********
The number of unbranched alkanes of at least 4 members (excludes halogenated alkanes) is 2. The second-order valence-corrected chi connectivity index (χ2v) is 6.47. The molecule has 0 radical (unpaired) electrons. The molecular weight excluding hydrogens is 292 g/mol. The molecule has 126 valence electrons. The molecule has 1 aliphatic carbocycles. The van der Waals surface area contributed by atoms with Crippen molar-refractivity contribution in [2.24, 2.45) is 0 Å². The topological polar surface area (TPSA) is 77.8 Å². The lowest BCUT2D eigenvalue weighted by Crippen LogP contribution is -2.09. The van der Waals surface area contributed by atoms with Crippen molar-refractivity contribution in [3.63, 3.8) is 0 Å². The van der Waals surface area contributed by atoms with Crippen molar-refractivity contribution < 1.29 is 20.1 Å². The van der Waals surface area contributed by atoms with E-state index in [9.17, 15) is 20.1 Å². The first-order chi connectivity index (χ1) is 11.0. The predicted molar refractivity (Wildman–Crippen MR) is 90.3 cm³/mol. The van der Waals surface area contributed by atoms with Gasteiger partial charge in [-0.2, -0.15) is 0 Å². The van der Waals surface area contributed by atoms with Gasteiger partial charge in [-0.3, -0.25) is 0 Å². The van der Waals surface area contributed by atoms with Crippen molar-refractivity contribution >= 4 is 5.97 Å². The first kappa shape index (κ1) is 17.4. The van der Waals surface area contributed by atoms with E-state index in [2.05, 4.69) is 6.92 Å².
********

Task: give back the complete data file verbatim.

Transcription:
The number of unbranched alkanes of at least 4 members (excludes halogenated alkanes) is 2. The second-order valence-corrected chi connectivity index (χ2v) is 6.47. The molecule has 0 radical (unpaired) electrons. The molecular weight excluding hydrogens is 292 g/mol. The molecule has 126 valence electrons. The molecule has 1 aliphatic carbocycles. The van der Waals surface area contributed by atoms with Crippen molar-refractivity contribution in [2.24, 2.45) is 0 Å². The topological polar surface area (TPSA) is 77.8 Å². The lowest BCUT2D eigenvalue weighted by Crippen LogP contribution is -2.09. The van der Waals surface area contributed by atoms with Crippen molar-refractivity contribution in [3.63, 3.8) is 0 Å². The van der Waals surface area contributed by atoms with Crippen molar-refractivity contribution < 1.29 is 20.1 Å². The van der Waals surface area contributed by atoms with E-state index in [9.17, 15) is 20.1 Å². The first-order chi connectivity index (χ1) is 11.0. The predicted molar refractivity (Wildman–Crippen MR) is 90.3 cm³/mol. The van der Waals surface area contributed by atoms with Gasteiger partial charge in [-0.2, -0.15) is 0 Å². The van der Waals surface area contributed by atoms with Gasteiger partial charge in [-0.3, -0.25) is 0 Å². The van der Waals surface area contributed by atoms with Crippen molar-refractivity contribution >= 4 is 5.97 Å². The first kappa shape index (κ1) is 17.4. The van der Waals surface area contributed by atoms with E-state index in [2.05, 4.69) is 6.92 Å².